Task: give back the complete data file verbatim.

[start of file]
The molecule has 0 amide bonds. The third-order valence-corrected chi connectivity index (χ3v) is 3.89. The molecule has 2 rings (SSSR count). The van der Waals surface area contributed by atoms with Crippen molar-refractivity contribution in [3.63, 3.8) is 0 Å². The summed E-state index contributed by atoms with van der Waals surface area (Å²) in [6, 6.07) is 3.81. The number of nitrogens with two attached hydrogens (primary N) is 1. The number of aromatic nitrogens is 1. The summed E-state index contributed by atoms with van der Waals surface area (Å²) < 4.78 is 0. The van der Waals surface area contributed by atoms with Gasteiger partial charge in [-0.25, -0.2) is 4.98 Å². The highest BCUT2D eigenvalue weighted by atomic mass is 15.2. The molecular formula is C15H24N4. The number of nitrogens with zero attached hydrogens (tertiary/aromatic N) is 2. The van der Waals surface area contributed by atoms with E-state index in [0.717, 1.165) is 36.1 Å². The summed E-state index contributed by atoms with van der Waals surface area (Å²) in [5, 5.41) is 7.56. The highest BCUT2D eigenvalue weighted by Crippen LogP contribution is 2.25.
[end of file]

The molecule has 0 amide bonds. The third-order valence-corrected chi connectivity index (χ3v) is 3.89. The molecule has 2 rings (SSSR count). The van der Waals surface area contributed by atoms with Crippen molar-refractivity contribution in [3.63, 3.8) is 0 Å². The summed E-state index contributed by atoms with van der Waals surface area (Å²) in [6, 6.07) is 3.81. The number of nitrogens with two attached hydrogens (primary N) is 1. The number of aromatic nitrogens is 1. The summed E-state index contributed by atoms with van der Waals surface area (Å²) < 4.78 is 0. The van der Waals surface area contributed by atoms with Gasteiger partial charge in [-0.25, -0.2) is 4.98 Å². The highest BCUT2D eigenvalue weighted by atomic mass is 15.2. The molecular formula is C15H24N4. The number of nitrogens with zero attached hydrogens (tertiary/aromatic N) is 2. The van der Waals surface area contributed by atoms with E-state index in [0.717, 1.165) is 36.1 Å². The summed E-state index contributed by atoms with van der Waals surface area (Å²) in [5, 5.41) is 7.56. The highest BCUT2D eigenvalue weighted by Crippen LogP contribution is 2.25.